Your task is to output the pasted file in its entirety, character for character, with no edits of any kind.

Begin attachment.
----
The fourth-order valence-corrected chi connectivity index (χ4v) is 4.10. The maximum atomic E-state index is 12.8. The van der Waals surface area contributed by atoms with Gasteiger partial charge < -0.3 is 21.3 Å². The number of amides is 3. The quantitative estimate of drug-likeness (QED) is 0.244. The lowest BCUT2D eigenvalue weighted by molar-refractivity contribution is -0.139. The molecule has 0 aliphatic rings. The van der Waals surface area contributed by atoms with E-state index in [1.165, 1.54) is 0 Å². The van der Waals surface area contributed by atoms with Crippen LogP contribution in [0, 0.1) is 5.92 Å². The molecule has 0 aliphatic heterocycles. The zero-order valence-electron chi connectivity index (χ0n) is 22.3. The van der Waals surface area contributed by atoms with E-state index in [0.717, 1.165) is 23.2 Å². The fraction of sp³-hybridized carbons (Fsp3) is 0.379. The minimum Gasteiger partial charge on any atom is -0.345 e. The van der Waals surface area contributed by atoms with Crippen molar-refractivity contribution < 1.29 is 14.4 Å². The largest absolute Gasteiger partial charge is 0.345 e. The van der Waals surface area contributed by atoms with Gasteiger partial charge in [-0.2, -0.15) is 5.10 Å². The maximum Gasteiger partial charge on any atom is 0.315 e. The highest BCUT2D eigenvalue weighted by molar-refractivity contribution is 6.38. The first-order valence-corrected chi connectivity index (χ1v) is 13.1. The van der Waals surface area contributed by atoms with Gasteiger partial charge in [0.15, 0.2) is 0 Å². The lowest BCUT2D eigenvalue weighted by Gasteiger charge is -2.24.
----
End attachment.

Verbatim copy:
The fourth-order valence-corrected chi connectivity index (χ4v) is 4.10. The maximum atomic E-state index is 12.8. The van der Waals surface area contributed by atoms with Gasteiger partial charge < -0.3 is 21.3 Å². The number of amides is 3. The quantitative estimate of drug-likeness (QED) is 0.244. The lowest BCUT2D eigenvalue weighted by molar-refractivity contribution is -0.139. The molecule has 0 aliphatic rings. The van der Waals surface area contributed by atoms with E-state index in [1.165, 1.54) is 0 Å². The van der Waals surface area contributed by atoms with Crippen LogP contribution in [0, 0.1) is 5.92 Å². The molecule has 0 aliphatic heterocycles. The zero-order valence-electron chi connectivity index (χ0n) is 22.3. The van der Waals surface area contributed by atoms with E-state index in [0.717, 1.165) is 23.2 Å². The fraction of sp³-hybridized carbons (Fsp3) is 0.379. The minimum Gasteiger partial charge on any atom is -0.345 e. The van der Waals surface area contributed by atoms with Crippen molar-refractivity contribution < 1.29 is 14.4 Å². The largest absolute Gasteiger partial charge is 0.345 e. The van der Waals surface area contributed by atoms with Gasteiger partial charge in [-0.2, -0.15) is 5.10 Å². The maximum Gasteiger partial charge on any atom is 0.315 e. The highest BCUT2D eigenvalue weighted by molar-refractivity contribution is 6.38. The first-order valence-corrected chi connectivity index (χ1v) is 13.1. The van der Waals surface area contributed by atoms with Gasteiger partial charge in [0.15, 0.2) is 0 Å². The lowest BCUT2D eigenvalue weighted by Gasteiger charge is -2.24.